What’s behind the audit that earns a LEEA badge?
Ross Moloney, CEO at the Lifting Equipment Engineers Association (LEEA), gives an impression of the rigorous LEEA audit process that ensures the Association badge upholds its ‘gold standard’ reputation.
In my previous column I commented on the need for companies to ‘trust in experts’. Carrying a LEEA badge is good sign to easily identify an expert because it shows that the provider is a member of the Lifting Equipment Engineers Association. To become an Association member, the provider will have undergone a rigorous auditing process to uphold LEEA’s ‘gold standard’ and provide customers with the assurance of excellence and compliance to standards and legislation. LEEA’s audit process provides reassurance to the many tens of thousands of ‘duty holders’ – often with little personal knowledge of the subject – who bear responsibility for the safe design, maintenance and operation of the lifting equipment and services their firm buys, hires or contracts in. Using audited LEEA members gives duty holders a guarantee that those aspects of their responsibilities will be faithfully, professionally and lawfully discharged.
A brief run through the key areas we look at when conducting a LEEA audit on a company, without going through an exhaustive list, will give end users an idea of the comprehensive adherence to quality represented by the LEEA logo.
Does the organisation structure of the member company identify key personnel and are they trained in the operation’s scope of work? Members are required to demonstrate that they maintain training records for their employees and that they are practically and theoretically competent. If using a subcontractor – how are its competencies verified? Does the member have the correct reference material in place – either on hand or available through its technical department? Is this information being shared with its employees?
Modern legislation places an emphasis on manufacturer’s information and instructions for safe use – does the member own this information? With many products covered by national, European or international standards, members will need to refer to these documents and must hold, or have ready access to, those standards covering the normal scope of work.
A member should also hold copies of current legislation applicable to its company, together with approved codes of practice and guidance documents. What test and verification equipment – such as test beds, test weights, load links, verniers, etc – are held? How are these items verified and does the member have a current in-date calibration certificate to show that the equipment is being calibrated to the correct standard?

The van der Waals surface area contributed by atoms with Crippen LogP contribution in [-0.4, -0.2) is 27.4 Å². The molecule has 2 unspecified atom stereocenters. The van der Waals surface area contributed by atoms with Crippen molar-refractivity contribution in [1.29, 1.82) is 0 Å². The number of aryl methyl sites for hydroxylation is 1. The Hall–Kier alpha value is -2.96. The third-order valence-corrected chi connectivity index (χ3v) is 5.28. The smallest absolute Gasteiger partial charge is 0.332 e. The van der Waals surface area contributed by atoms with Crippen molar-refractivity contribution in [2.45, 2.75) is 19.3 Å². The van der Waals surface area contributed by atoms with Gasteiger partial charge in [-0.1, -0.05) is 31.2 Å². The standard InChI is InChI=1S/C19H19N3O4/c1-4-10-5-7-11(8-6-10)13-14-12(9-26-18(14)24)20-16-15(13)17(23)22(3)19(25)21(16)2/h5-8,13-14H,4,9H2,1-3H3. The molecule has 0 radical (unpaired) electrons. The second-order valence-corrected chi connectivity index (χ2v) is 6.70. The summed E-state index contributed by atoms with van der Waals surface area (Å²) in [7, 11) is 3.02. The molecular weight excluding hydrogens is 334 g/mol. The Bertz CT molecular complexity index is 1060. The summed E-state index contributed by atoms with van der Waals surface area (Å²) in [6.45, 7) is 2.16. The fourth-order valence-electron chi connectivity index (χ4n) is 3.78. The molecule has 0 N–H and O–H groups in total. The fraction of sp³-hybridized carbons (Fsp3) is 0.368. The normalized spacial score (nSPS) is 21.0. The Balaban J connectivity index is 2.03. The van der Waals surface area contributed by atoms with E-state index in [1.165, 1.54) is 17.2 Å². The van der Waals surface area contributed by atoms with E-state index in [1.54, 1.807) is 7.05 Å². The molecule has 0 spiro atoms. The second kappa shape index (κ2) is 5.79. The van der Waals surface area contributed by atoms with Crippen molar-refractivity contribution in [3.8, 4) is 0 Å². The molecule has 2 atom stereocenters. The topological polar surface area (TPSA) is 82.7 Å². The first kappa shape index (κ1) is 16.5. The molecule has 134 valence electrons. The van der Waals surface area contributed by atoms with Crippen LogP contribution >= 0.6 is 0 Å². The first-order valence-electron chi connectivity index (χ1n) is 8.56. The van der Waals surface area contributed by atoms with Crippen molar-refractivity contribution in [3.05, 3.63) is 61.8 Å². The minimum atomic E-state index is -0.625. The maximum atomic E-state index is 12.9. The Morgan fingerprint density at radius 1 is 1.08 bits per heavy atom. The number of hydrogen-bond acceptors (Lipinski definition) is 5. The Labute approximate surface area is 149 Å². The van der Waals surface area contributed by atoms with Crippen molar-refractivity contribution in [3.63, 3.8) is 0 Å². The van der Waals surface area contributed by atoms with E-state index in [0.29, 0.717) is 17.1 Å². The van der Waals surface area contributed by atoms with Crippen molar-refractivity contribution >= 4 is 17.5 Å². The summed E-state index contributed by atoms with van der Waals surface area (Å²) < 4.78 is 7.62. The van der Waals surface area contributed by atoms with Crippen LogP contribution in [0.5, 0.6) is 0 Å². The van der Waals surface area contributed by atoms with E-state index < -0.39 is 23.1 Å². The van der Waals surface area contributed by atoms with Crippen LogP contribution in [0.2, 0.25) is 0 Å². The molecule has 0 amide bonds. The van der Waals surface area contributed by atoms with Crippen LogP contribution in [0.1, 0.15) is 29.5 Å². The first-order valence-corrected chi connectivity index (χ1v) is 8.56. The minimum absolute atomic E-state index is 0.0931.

Being a legal document, does the member’s Report of Thorough Examination comply, as it must, by containing all the relevant information? If the member is manufacturing or assembling lifting equipment, does its Certificate of Conformance contain all the information required?
Who owns or has the ability to compile a member company’s technical file before its equipment is placed on the market or produced upon request? We check that the technical file contains all the relevant information: reference to standards, certificates of tests, design calculations and drawings, certificates of conformity and incorporation, manufacturers’ instructions, etc.
Is the member receiving and issuing the correct documentation for factored goods – ie, goods bought in to sell on? LEEA’s stance continues to be that members should issue the original Certificate of Conformance along with instructions for safe use when selling on.
Does the member hire equipment out? If so, it must be able to show its documentation trail, which should begin at goods-in and go all the way through to goods-out.
Moving on to examination facilities, are they clean and tidy? Is there suitable work area segregation to avoid confusion in identifying items? Is the quarantine area marked up, clean and is it being used correctly?
As this brief outline demonstrates, the audit does not just provide a snapshot of compliance and competence at a moment in time. In fact, it provides a development mechanism that ensures that each and every LEEA member rapidly achieves, and maintains, the highest international standards. So, a LEEA audit is not only a valuable feature of LEEA membership, it is a badge of excellence for end users of lifting gear.